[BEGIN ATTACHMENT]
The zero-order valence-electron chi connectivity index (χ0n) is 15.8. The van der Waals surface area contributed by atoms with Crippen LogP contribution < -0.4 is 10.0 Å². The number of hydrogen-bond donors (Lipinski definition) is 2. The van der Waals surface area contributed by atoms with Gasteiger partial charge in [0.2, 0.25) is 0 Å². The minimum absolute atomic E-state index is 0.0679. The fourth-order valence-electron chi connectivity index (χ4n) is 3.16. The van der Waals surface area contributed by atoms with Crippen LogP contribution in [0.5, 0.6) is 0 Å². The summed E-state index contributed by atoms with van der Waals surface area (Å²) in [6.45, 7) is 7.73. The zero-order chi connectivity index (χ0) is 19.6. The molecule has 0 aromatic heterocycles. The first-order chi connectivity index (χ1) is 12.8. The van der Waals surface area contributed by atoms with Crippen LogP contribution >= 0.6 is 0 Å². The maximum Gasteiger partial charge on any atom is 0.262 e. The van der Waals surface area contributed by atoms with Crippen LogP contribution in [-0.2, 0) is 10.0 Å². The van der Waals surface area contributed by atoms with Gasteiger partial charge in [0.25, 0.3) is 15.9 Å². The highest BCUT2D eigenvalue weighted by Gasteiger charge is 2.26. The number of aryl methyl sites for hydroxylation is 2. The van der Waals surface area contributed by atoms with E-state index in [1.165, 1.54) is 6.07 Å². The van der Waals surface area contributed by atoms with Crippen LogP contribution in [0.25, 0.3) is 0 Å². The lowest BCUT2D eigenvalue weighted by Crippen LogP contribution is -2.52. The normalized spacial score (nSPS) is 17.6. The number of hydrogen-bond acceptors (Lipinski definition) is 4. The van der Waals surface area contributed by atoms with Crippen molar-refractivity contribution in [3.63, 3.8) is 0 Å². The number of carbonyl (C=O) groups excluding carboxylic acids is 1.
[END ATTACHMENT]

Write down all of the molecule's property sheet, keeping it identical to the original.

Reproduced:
The zero-order valence-electron chi connectivity index (χ0n) is 15.8. The van der Waals surface area contributed by atoms with Crippen LogP contribution < -0.4 is 10.0 Å². The number of hydrogen-bond donors (Lipinski definition) is 2. The van der Waals surface area contributed by atoms with Gasteiger partial charge in [0.2, 0.25) is 0 Å². The minimum absolute atomic E-state index is 0.0679. The fourth-order valence-electron chi connectivity index (χ4n) is 3.16. The van der Waals surface area contributed by atoms with Crippen LogP contribution in [0.5, 0.6) is 0 Å². The summed E-state index contributed by atoms with van der Waals surface area (Å²) in [6.45, 7) is 7.73. The zero-order chi connectivity index (χ0) is 19.6. The molecule has 0 aromatic heterocycles. The first-order chi connectivity index (χ1) is 12.8. The van der Waals surface area contributed by atoms with Crippen LogP contribution >= 0.6 is 0 Å². The maximum Gasteiger partial charge on any atom is 0.262 e. The van der Waals surface area contributed by atoms with Crippen LogP contribution in [-0.2, 0) is 10.0 Å². The van der Waals surface area contributed by atoms with Gasteiger partial charge in [0.25, 0.3) is 15.9 Å². The highest BCUT2D eigenvalue weighted by Gasteiger charge is 2.26. The number of aryl methyl sites for hydroxylation is 2. The van der Waals surface area contributed by atoms with E-state index in [1.165, 1.54) is 6.07 Å². The van der Waals surface area contributed by atoms with Crippen LogP contribution in [0.25, 0.3) is 0 Å². The lowest BCUT2D eigenvalue weighted by Crippen LogP contribution is -2.52. The normalized spacial score (nSPS) is 17.6. The number of hydrogen-bond acceptors (Lipinski definition) is 4. The van der Waals surface area contributed by atoms with Crippen molar-refractivity contribution in [3.63, 3.8) is 0 Å². The number of carbonyl (C=O) groups excluding carboxylic acids is 1.